Previous AAA Foundation research found that states with comprehensive GDL systems have experienced a 38 percent decrease in fatal crashes involving 16 year-olds and a 40 percent reduction in injury crashes.

The researchers surveyed a nationally-representative sample of 1,039 respondents ages 18-20. The full research report and survey results can be found on the AAA Foundation for Traffic Safety website.

Established by AAA in 1947, the AAA Foundation for Traffic Safety is a 501(c) (3) not-for-profit, publicly-supported charitable educational and research organization. Dedicated to saving lives and reducing injuries on our roads, the Foundation’s mission is to prevent crashes and save lives through research and education about traffic safety. The Foundation has funded over 200 research projects designed to discover the causes of traffic crashes, prevent them, and minimize injuries when they do occur.  Visit www.aaafoundation.org for more information on this and other research.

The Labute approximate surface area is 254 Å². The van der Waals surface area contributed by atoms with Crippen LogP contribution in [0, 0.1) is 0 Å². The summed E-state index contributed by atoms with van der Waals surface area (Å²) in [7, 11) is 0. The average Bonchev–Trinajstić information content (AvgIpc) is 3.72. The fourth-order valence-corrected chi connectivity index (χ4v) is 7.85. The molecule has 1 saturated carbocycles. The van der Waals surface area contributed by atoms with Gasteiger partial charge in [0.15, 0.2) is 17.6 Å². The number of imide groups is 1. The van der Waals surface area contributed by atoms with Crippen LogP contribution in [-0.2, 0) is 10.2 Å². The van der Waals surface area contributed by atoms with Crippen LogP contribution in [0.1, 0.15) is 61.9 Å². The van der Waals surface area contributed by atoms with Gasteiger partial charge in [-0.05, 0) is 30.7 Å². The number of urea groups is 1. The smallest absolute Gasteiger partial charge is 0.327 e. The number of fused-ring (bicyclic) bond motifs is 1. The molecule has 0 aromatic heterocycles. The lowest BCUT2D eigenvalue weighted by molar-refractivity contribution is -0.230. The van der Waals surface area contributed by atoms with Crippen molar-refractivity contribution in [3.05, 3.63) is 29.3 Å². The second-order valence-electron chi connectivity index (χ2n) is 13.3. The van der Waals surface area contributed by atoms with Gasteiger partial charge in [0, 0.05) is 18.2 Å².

As North America’s largest motoring and leisure travel organization, AAA provides more than 53 million members with travel, insurance, financial and automotive-related services. Since its founding in 1902, the not-for-profit, fully tax-paying AAA has been a leader and advocate for the safety and security of all travelers. AAA clubs can be visited on the Internet at AAA.com.


Top Cars for Teens driven by safety, reliability and price suggests AAA Auto Buying experts